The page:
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Contes De Dies

stories, tales, fairy and mother

CONTES DE DIES, kont' de fa' (Fairy Tales). The (Contes de Fees,' or Fairy Tales, published in 1697 under the name of °Perrault Fils," who was then only 10 years old, vvere written by his father, the Academician Charles Perrault, better lcnown through his controversy with Boileau about the relative merits of the Ancients and Moderns. The stories were not original, but belonged to the universal folk lore, as old as humanity itself ; to Perrault belongs the credit of having given to them a definite literary form, not entirely free from certain mannerisms of the time, yet simple, natural and well adapted to the subject and to the minds of children. Such stories as (Blue Beard,"Puss in Boots,) and (The Sleeping Beauty) have become a part of the world litera ture of childhood, and have been widely imitated every-where.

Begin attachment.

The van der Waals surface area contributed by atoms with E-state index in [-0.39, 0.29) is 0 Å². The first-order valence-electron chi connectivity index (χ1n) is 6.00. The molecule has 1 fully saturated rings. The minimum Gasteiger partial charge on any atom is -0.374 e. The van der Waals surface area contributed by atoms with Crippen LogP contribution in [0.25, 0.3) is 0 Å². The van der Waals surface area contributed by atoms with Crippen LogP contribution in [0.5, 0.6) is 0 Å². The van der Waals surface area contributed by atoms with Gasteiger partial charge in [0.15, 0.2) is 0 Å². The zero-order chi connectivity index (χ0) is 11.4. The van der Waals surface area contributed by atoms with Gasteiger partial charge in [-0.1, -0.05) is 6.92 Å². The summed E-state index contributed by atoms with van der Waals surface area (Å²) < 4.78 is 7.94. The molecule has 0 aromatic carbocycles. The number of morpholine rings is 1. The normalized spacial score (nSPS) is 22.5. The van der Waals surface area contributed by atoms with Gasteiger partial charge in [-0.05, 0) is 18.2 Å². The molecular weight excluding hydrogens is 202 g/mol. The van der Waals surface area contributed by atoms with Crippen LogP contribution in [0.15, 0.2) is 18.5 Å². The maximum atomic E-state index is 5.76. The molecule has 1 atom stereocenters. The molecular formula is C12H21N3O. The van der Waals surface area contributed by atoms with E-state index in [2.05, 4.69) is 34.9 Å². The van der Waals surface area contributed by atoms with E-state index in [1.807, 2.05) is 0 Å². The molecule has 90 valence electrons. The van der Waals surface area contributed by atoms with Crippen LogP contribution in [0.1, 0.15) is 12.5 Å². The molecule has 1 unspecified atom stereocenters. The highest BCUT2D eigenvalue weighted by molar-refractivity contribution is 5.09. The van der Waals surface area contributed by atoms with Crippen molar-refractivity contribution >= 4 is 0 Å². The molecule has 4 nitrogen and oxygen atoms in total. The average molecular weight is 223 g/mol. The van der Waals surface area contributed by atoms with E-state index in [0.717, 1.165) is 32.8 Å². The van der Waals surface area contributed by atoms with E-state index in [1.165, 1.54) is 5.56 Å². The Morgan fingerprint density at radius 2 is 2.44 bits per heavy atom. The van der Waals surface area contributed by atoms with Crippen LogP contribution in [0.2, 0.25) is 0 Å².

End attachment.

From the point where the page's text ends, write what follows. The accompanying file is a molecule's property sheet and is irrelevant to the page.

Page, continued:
Published under the title (Contes de rna mere l'Oye,) or Stories from Mother Goose, both stories and title have caused many specula tions as to their origin. The most plausible theory about the origin of such stories is that the human mind in its infancy received the same impressions from the various phenomena of nature, and from its own feelings of hunger, fear, love, etc. The storics telling of such

emotions were further modified by migrations to different countries and climes. 'Mother Goose> has been said to represent many noted personalities, from the wife of Charlemagne to the Queen of Sheba, and even the Virgin Maryl She is more likely the personification of the °Grandmother° or the °Old Nurse° giving free rein to her imagination for the entertainment of young children. The °Fairies° who do such wonderful things in these stories are, as their name indicates (French: fie; Latin: fatumi fata, fate, destiny), the livmg representation of the many influences which affect our lives, favorably or otherwise. They are creations of the mind instinctively attracted and affected by the unusual, the mysterious and the unlmown.

Perrault's (Fairy Tales' have been translated into all languages; they have brought about the collection of many stories of folk-lore in all countries, and have been widely imitated, par ticularly by the Brothers Grimm, Hans Ander sen, etc., and in France by George Sand, (Stories of a Grand Mother); Ch. Nodier, (Evening Stories' ; and Daudet, etc.

Lotns A. LOISEAMC.